Brechtian this production is not. Complicité has been ultra-exhaustive in their quest to convert the novel to a drama, using the entire scenographic and dramaturgical support system of the company to render the inner landscape of the principal character. This is all well and good if we keep in mind that Tokarczuk is a professional psychotherapist who has been trained to enter into the imagination of her patients, to see the world through their eyes. The known risk for psychotherapists is over-identification with a patient, not keeping enough distance. As a novelist, Tokarczuk hasn’t had to worry about transference, and the one time when Janina is labelled a criminal (“Don’t forget you murdered”) from someone kindly but looking at her outside in, using the judgement of society and not the inner judgement of compelling emotional logic which is where her story has been situated up to then, these words are not incorporated into staged action. The production itself over-identifies with the main character and implicates the audience as guilty of complicity in crimes against animated life forms. This is done by using stage-rear mirrors that reflect the audience so making us part of the masses who abuse animals passively or actively.  As well, extremely bright lights are thrice flashed, if briefly, directly into the audience. They are like paralyzing headlamps as if we are perceived as animals or like prison floodlights if we are perceived as wicked humans – which of the two possibilities remains unclear.  I observed an elderly audience member cover his eyes and curl forward in pain for minutes after the first such attack; it was so disturbing that he left the theatre in a rush. Of course, he probably was a meat eater – it might have been fairer if Complicité had requested seating in the theatre to follow dietary lines and turned dazzling lights onto the non-vegetarian category of human.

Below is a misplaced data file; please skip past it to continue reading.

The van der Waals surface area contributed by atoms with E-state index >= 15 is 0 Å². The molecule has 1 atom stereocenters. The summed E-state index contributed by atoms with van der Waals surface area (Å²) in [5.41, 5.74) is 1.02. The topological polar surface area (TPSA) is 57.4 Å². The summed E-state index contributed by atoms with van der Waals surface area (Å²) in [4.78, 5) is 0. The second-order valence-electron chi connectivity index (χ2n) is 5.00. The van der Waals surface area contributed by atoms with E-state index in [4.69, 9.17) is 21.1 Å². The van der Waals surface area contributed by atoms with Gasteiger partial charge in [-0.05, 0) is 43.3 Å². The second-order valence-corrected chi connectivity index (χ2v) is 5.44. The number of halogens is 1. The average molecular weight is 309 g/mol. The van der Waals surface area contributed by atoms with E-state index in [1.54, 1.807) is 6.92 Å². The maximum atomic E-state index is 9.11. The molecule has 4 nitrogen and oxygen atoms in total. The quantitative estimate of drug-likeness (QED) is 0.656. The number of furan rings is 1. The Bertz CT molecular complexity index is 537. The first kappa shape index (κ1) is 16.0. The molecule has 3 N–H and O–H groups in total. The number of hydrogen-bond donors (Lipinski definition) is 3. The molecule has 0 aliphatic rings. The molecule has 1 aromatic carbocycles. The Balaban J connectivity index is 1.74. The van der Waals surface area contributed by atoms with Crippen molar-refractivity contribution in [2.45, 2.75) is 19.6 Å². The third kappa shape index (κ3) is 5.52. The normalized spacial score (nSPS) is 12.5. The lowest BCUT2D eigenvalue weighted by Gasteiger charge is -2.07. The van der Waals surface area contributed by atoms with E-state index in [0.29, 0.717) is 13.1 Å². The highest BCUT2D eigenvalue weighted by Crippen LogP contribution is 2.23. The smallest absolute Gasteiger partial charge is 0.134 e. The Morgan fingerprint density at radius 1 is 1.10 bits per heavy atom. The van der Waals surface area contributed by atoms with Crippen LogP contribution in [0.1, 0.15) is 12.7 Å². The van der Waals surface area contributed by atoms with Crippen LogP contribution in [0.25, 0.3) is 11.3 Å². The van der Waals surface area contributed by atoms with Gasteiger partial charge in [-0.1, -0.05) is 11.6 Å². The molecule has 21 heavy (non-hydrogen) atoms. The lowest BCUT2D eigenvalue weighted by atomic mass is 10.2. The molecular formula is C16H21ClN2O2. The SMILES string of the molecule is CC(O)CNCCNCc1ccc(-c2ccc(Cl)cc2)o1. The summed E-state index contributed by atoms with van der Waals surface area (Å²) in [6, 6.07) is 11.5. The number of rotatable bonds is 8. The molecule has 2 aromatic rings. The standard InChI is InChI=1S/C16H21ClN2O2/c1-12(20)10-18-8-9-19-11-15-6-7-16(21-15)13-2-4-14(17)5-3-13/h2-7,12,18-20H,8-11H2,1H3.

J.M.Coetzee wrote a serious novel featuring an animal rights advocate without declaring himself to be an animal rights advocate (The Lives of Animals), permitting the reader the chance to not feel personally attacked, and I ask myself if the scenography in this Complicité performance ought to have maintained the same kind of distance or space between Janina’s argument and their own presentational attitudes and beliefs.

This Complicité production only indirectly references war and its victims, doubtless due to Janina’s claim that the lives of animals and humans are equally important. The unanswered question, of course, has to do with consciousness: are animals conscious? The priest in her village, Father Rustle, the priest who is also one of the hunters who dies
mysteriously, tells Janina that Catholic religion concerns itself with souls and only humans have souls; he is portrayed onstage as callous and pompous – unlikeable. Drive Your Plow Over the Bones of the Dead is not about intra-human justice, which is perhaps also an imperative consideration at the moment.  I hope that Complicité will next consider producing a devised version of a Polish novel that might address this imbalance: Dancing Bears: True Stories of People Nostalgic for Life under Tyranny by Witold Szablowski.